Marion Ranyak died peacefully on August 22, 2018. I had just visited with her a few days prior and she was in good spirits, although her health had greatly declined. Many thanks are due to the health aides who assisted her in her last days; they so kindly took care of her basic needs. Also, thanks to the visitors who came and spent time with her in the past few months.
Marion’s artwork will live on, adorning the walls of so many homes and other locations. For those who only have visited this site, I wish you could experience her works in person. They have an affect on the viewer that does not come with the small digital imagery on this site.
Welcome to the version 2.0 of this website. The catalog numbering has been revised to include a more comprehensive listing of works. Viewing of the work has been divided into the Gallery and the Catalogue Raisonné. The gallery is intended to highlight specific works for your enjoyment and will be changed from time to time. The catalog is intended to show all of Marion’s life work in major categories. Please feel free to post comments and use the Contact page to ask any questions. Thank you.
Published in American Artist, August 1985, Vol. 49 Issue 517, p44 by Georgina Challis, the article describes Marion’s artistic journey. She studied for two summers with teaching master Hans Hofmann where she discovered aesthetics. She became interested in photography which opened up the possibilities of realism as she began to paint nature’s shapes and forms. In 1981, she started painting landscapes. During her travels along the West Coast, Marion became fascinated by seacoasts. As of 1985, she had exhibited in more than 40 group shows and 14 solo shows since 1967.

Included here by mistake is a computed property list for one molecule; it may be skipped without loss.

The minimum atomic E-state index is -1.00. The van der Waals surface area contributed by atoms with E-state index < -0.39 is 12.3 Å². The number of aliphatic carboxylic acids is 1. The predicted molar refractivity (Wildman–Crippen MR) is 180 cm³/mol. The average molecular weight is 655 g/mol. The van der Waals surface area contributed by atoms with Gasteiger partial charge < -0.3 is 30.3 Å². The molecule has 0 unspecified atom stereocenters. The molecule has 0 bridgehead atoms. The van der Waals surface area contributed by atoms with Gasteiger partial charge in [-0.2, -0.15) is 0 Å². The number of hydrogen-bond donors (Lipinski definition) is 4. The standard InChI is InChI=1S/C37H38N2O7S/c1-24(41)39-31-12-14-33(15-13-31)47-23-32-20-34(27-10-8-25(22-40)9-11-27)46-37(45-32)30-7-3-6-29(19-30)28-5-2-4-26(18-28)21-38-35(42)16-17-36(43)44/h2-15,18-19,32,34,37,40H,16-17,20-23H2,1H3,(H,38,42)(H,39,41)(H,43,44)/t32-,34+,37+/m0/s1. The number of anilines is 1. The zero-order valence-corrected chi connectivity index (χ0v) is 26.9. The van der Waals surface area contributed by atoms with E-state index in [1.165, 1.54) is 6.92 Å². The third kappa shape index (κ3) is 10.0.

Version 1.0 of this website was created in June 2014 and will be updated throughout the year. Most of the uploading of the catalog is complete and the inventory of paintings is partially available.
In 2011, one of Marion Ranyak’s paintings, MR-141 Nova Scotia Grassy Slope, was sold at Christie’s.
Details of Sale 2430, Lot 8, can be found on Christie’s web site.
This website was first created in January, 2014, by Paul Ranyak and is being developed by James Ranyak.
Also, a special thanks to Dr. Andrew Hottle, who scanned the archive of Marion’s slides and created the initial catalog from her notes. Dr. Hottle is an art historian and an Associate Professor at Rowan University.